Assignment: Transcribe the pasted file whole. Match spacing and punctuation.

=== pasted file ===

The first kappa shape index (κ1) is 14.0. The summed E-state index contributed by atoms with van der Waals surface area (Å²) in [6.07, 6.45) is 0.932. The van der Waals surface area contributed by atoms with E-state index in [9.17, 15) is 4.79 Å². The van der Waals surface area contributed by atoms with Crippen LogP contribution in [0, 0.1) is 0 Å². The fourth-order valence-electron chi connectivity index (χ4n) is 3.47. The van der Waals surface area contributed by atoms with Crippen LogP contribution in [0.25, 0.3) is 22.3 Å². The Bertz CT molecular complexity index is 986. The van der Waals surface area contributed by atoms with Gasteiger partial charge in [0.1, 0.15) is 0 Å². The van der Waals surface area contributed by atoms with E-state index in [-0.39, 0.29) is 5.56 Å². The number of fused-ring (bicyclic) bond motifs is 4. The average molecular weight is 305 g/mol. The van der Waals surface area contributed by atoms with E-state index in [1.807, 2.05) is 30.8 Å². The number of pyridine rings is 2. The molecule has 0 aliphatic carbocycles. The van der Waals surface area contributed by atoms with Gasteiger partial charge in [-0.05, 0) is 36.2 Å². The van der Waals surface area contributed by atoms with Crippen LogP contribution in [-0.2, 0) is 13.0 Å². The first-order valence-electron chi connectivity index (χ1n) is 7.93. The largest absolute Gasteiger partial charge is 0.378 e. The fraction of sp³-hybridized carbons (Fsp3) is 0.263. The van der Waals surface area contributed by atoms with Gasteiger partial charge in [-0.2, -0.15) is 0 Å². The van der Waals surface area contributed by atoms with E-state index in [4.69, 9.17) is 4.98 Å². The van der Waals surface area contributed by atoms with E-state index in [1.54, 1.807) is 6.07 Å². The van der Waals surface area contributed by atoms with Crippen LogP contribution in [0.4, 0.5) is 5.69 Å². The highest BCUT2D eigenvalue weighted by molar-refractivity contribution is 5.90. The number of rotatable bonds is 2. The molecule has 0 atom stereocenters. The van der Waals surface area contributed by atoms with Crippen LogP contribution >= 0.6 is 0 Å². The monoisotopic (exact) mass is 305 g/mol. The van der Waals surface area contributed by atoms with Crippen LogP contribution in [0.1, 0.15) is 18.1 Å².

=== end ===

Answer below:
The first kappa shape index (κ1) is 14.0. The summed E-state index contributed by atoms with van der Waals surface area (Å²) in [6.07, 6.45) is 0.932. The van der Waals surface area contributed by atoms with E-state index in [9.17, 15) is 4.79 Å². The van der Waals surface area contributed by atoms with Crippen LogP contribution in [0, 0.1) is 0 Å². The fourth-order valence-electron chi connectivity index (χ4n) is 3.47. The van der Waals surface area contributed by atoms with Crippen LogP contribution in [0.25, 0.3) is 22.3 Å². The Bertz CT molecular complexity index is 986. The van der Waals surface area contributed by atoms with Gasteiger partial charge in [0.1, 0.15) is 0 Å². The van der Waals surface area contributed by atoms with E-state index in [-0.39, 0.29) is 5.56 Å². The number of fused-ring (bicyclic) bond motifs is 4. The average molecular weight is 305 g/mol. The van der Waals surface area contributed by atoms with E-state index in [1.807, 2.05) is 30.8 Å². The number of pyridine rings is 2. The molecule has 0 aliphatic carbocycles. The van der Waals surface area contributed by atoms with Gasteiger partial charge in [-0.05, 0) is 36.2 Å². The van der Waals surface area contributed by atoms with Crippen LogP contribution in [-0.2, 0) is 13.0 Å². The first-order valence-electron chi connectivity index (χ1n) is 7.93. The largest absolute Gasteiger partial charge is 0.378 e. The fraction of sp³-hybridized carbons (Fsp3) is 0.263. The van der Waals surface area contributed by atoms with Gasteiger partial charge in [-0.2, -0.15) is 0 Å². The van der Waals surface area contributed by atoms with E-state index in [4.69, 9.17) is 4.98 Å². The van der Waals surface area contributed by atoms with E-state index in [1.54, 1.807) is 6.07 Å². The van der Waals surface area contributed by atoms with Crippen LogP contribution in [0.4, 0.5) is 5.69 Å². The highest BCUT2D eigenvalue weighted by molar-refractivity contribution is 5.90. The number of rotatable bonds is 2. The molecule has 0 atom stereocenters. The van der Waals surface area contributed by atoms with Crippen LogP contribution >= 0.6 is 0 Å². The monoisotopic (exact) mass is 305 g/mol. The van der Waals surface area contributed by atoms with Crippen LogP contribution in [0.1, 0.15) is 18.1 Å².